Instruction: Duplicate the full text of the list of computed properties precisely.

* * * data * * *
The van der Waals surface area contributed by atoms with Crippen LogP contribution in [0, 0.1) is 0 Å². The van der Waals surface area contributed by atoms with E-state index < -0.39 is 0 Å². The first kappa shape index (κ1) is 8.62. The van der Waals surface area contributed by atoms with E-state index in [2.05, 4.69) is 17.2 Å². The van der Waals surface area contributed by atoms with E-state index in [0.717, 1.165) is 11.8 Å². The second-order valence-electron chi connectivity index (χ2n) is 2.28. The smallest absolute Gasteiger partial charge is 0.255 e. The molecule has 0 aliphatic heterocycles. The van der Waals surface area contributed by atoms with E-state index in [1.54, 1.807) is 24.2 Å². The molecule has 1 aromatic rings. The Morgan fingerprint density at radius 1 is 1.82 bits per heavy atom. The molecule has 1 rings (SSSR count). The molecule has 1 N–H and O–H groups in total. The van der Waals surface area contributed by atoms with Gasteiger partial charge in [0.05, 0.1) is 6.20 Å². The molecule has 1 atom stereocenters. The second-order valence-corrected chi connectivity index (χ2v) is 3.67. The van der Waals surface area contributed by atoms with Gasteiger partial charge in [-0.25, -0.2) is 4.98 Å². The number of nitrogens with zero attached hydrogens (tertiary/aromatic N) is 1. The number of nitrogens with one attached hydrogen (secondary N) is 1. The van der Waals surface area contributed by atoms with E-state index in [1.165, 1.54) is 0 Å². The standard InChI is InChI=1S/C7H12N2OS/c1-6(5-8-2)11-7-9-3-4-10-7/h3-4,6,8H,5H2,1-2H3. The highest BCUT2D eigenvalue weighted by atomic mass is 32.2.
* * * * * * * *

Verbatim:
The van der Waals surface area contributed by atoms with Crippen LogP contribution in [0, 0.1) is 0 Å². The van der Waals surface area contributed by atoms with E-state index < -0.39 is 0 Å². The first kappa shape index (κ1) is 8.62. The van der Waals surface area contributed by atoms with E-state index in [2.05, 4.69) is 17.2 Å². The van der Waals surface area contributed by atoms with E-state index in [0.717, 1.165) is 11.8 Å². The second-order valence-electron chi connectivity index (χ2n) is 2.28. The smallest absolute Gasteiger partial charge is 0.255 e. The molecule has 0 aliphatic heterocycles. The van der Waals surface area contributed by atoms with E-state index in [1.54, 1.807) is 24.2 Å². The molecule has 1 aromatic rings. The Morgan fingerprint density at radius 1 is 1.82 bits per heavy atom. The molecule has 1 rings (SSSR count). The molecule has 1 N–H and O–H groups in total. The van der Waals surface area contributed by atoms with Gasteiger partial charge in [0.05, 0.1) is 6.20 Å². The molecule has 1 atom stereocenters. The second-order valence-corrected chi connectivity index (χ2v) is 3.67. The van der Waals surface area contributed by atoms with Gasteiger partial charge in [-0.25, -0.2) is 4.98 Å². The number of nitrogens with zero attached hydrogens (tertiary/aromatic N) is 1. The number of nitrogens with one attached hydrogen (secondary N) is 1. The van der Waals surface area contributed by atoms with E-state index in [1.165, 1.54) is 0 Å². The standard InChI is InChI=1S/C7H12N2OS/c1-6(5-8-2)11-7-9-3-4-10-7/h3-4,6,8H,5H2,1-2H3. The highest BCUT2D eigenvalue weighted by atomic mass is 32.2.